Bend propagation in the flagella of migrating human sperm, and Its modulation by viscosity

D.J. Smith, E. A. Gaffney, H. Gadelha, N. Kapur, J. C. Kirkman-Brown

Research output: Contribution to journalArticlepeer-review


A pre-requisite for sexual reproduction is successful unification of the male and female gametes; in externally-fertilising echinoderms the male gamete is brought into close proximity to the female gamete through chemotaxis, the associated signalling and flagellar beat changes being elegantly characterised in several species. In the human, sperm traverse a relatively high-viscosity mucus coating the tract surfaces, there being a tantalising possible role for chemotaxis. To understand human sperm migration and guidance, studies must therefore employ similar viscous in vitro environments. High frame rate digital imaging is used for the first time to characterise the flagellar movement of migrating sperm in low and high viscosities. While qualitative features have been reported previously, we show in precise spatial and temporal detail waveform evolution along the flagellum. In low viscosity the flagellum continuously moves out of the focal plane, compromising the measurement of true curvature, nonetheless the presence of torsion can be inferred. In high viscosities curvature can be accurately determined and we show how waves propagate at approximately constant speed. Progressing waves increase in curvature approximately linearly except for a sharper increase over a distance ̃20-27 μm from the head/midpiece junction. Curvature modulation, likely influenced by the outer dense fibres, creates the characteristic waveforms of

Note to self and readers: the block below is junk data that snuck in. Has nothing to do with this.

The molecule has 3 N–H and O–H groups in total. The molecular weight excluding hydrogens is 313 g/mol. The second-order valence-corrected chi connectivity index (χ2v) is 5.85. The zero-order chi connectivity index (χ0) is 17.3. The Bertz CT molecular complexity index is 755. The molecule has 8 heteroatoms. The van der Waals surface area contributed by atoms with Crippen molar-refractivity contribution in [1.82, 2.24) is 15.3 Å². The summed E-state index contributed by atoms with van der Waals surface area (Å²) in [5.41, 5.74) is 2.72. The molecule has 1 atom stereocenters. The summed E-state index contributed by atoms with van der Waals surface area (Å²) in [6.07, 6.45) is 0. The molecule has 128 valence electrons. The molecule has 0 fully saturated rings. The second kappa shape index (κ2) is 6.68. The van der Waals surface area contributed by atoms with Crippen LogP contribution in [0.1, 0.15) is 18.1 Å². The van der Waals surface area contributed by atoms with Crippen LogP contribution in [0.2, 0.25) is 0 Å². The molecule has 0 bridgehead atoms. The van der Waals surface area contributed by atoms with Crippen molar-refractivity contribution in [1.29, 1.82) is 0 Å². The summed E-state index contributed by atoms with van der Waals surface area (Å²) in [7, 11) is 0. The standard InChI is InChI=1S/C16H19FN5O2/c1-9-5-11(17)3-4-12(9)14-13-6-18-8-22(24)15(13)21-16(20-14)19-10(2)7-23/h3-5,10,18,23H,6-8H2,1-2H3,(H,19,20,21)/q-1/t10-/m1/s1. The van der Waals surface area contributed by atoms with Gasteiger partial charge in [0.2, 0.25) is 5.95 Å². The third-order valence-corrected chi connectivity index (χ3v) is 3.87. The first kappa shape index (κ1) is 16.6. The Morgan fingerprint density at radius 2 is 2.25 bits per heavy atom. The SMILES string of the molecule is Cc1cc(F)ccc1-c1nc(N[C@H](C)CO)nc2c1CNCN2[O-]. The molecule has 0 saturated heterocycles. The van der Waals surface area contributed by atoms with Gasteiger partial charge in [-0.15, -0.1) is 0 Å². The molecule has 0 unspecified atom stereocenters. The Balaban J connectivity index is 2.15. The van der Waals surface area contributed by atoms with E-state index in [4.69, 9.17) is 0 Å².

Original languageEnglish
Pages (from-to)220-236
Number of pages17
JournalCell motility and the cytoskeleton
Issue number4
Publication statusPublished - Apr 2009


  • Chemotaxis
  • Flagellum
  • Human sperm
  • Migration
  • Viscosity

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